The vast majority of settlements between an employer and the Equal Employment Opportunity Commission (“EEOC”) take the form of a court-approved consent decree. This document is a public record designed to highlight and account for certain wrongs in a way that sidesteps an admission of guilt in favor of the implementation of remedial measures to prevent further unlawful practices. A consent decree includes certain action and reporting mandates that employers must follow, providing the EEOC with the most powerful enforcement tool in its arsenal.
Consent decrees function as a heightened form of scrutiny of an employer’s actions for a set duration of time. The value of the consent decree to the EEOC is that, rather than re-litigate a claim against an employer, the EEOC may simply move for contempt of court for failure to comply with an injunctive provision of a decree, as the decree is both a contract and a court order. This effectively keeps the company on the road to compliance with a minimum of effort from the EEOC. The consent decree may contain provisions for dispute resolution or mediation in the event of noncompliance.
Where employers are concerned, however, a consent decree is the bad bet when compared with a standard settlement. A consent decree gives the EEOC far more control in enforcement as against a company than other settlement agreements, and district courts have broad powers to enforce these decrees due to the “continuing jurisdiction” language present. Continuing jurisdiction provisions allow for continuous supervision of the settlement by the district court for the duration of the decree. Courts have generally upheld this expansive power, giving significant deference to the agency in question to define the terms of the agreement. As the Second Circuit Court of Appeals held in SEC v. Citigroup, the role of court in reviewing a consent decree is to “assess (1) the basic legality of the decree; (2) whether the terms of the decree, including its enforcement mechanism, are clear; (3) whether the consent decree reflects a resolution of the actual claims in the complaint; and (4) whether the consent decree is tainted by improper collusion or corruption of some kind.” This deference gives the EEOC significant leeway in setting the terms of the consent decree, with the continuing jurisdiction of the court providing the muscle in strictly enforcing it.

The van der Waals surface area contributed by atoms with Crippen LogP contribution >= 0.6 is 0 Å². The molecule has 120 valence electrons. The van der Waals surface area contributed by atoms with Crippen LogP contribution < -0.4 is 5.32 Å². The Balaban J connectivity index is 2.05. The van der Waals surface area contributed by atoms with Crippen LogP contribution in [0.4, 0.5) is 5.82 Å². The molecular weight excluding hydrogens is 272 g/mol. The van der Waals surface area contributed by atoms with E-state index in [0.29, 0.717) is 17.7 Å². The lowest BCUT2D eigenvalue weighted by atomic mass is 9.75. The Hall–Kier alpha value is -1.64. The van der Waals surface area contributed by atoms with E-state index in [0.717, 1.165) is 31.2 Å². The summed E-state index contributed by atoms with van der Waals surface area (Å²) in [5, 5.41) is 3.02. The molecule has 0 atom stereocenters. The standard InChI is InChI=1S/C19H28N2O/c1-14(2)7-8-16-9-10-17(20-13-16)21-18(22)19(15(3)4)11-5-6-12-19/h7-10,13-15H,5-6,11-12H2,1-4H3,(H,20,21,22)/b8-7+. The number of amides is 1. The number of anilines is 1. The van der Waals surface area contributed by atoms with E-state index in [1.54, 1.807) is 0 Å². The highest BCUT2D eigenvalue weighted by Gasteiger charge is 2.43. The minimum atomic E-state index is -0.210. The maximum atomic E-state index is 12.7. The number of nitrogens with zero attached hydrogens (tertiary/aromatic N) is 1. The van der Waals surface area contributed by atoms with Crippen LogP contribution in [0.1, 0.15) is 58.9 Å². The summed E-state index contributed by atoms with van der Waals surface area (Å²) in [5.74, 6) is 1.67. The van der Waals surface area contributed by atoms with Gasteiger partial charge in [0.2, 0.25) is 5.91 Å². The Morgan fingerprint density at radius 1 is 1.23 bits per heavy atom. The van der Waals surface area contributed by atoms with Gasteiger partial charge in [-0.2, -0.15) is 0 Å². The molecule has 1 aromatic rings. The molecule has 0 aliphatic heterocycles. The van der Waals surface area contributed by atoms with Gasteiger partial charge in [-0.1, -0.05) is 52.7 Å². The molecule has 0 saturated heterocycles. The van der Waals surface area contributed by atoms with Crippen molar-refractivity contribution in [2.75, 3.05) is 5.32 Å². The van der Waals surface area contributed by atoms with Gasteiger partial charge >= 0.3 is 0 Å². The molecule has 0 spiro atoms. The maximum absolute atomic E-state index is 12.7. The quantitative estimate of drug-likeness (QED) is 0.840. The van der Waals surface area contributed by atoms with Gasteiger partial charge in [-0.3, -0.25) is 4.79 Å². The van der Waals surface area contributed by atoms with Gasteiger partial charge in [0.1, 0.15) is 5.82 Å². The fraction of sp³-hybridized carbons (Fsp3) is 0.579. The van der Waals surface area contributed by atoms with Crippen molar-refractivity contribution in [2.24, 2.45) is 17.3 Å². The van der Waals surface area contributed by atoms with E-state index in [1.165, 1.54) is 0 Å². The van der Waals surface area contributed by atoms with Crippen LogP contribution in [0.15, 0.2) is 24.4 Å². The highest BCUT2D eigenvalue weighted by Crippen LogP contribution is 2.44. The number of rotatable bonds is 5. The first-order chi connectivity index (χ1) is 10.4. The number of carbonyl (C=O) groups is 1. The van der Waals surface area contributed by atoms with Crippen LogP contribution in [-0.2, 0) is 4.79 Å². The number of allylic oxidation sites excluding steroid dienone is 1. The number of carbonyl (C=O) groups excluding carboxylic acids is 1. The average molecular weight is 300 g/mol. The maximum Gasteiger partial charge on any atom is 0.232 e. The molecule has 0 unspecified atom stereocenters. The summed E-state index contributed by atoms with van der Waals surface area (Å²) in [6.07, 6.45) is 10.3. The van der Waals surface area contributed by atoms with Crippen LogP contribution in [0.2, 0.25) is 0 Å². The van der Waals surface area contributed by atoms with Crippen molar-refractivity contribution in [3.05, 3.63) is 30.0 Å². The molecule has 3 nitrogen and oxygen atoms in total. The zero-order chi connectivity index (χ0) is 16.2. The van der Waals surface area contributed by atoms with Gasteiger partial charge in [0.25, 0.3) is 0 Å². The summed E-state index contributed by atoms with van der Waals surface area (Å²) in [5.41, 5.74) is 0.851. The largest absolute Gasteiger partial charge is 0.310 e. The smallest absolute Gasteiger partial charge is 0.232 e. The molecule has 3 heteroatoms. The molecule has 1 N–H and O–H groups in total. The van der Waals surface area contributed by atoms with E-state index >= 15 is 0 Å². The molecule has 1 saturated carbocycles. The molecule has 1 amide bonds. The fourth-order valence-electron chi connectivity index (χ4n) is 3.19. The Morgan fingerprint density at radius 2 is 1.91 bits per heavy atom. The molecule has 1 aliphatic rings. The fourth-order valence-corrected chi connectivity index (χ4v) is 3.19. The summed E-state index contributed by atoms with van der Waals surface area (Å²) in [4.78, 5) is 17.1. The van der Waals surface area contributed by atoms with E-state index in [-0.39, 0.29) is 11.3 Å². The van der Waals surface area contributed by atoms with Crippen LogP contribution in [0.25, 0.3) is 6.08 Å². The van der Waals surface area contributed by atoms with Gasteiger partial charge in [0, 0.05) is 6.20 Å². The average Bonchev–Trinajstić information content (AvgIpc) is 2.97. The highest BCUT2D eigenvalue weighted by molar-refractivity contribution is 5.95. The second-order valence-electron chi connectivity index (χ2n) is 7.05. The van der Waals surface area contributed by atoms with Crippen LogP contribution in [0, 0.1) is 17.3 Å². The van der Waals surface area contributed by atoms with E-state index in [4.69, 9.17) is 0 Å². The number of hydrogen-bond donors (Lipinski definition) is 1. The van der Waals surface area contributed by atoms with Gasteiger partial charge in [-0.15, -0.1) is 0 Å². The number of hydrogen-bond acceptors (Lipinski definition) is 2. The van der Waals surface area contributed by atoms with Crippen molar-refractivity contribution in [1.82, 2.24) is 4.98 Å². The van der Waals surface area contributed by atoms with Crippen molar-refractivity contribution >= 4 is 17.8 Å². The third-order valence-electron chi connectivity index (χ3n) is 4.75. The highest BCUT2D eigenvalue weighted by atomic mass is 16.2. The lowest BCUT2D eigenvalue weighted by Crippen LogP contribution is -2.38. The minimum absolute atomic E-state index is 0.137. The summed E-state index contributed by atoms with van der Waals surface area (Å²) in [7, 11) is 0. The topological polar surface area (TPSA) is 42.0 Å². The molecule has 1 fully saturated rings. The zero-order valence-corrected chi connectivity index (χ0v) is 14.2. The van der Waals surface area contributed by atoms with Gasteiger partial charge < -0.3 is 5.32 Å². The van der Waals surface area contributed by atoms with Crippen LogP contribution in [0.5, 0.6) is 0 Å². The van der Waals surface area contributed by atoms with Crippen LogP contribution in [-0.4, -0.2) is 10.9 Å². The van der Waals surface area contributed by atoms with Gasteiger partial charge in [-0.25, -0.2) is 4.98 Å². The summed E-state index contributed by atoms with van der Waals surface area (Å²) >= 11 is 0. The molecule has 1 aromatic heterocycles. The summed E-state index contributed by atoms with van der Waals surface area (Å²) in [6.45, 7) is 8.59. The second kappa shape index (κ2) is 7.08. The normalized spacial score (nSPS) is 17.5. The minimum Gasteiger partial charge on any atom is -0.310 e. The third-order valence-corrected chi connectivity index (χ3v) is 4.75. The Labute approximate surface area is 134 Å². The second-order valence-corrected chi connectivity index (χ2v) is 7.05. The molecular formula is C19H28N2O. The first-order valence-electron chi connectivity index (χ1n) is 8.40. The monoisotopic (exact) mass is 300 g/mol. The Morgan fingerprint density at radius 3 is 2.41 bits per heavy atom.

Employers should seek to mitigate the effects of this particularly strong enforcement mechanism at the negotiation stage, opting for a standard settlement without injunctive relief or continuing jurisdiction whenever possible. Once continuing jurisdiction of the decree is locked in, the EEOC has gained a powerful tool, with a far stronger, more efficient and vastly quicker means for enforcing compliance. An employer must then jump through EEOC hoops on command for the duration of the consent decree, a position no employer wants to find itself in.
If you are negotiating an agreement with the EEOC or would like more information about consent decrees and their effect on your business, contact the attorneys at McBrayer.
Brandon K. Johnson is an Associate in the Louisville, KY office of McBrayer, McGinnis, Leslie & Kirkland, PLLC. Mr. Johnson practices primarily in the areas of insurance defense, employment law, and general litigation. He can be reached at email@example.com or at (502) 327-5400.
This article is intended as a summary of state and federal law and does not constitute legal advice.
 U.S.S.E.C. v. Citigroup Global Markets, Inc., 752 F.3d 285, 294-95 (2d Cir. 2014)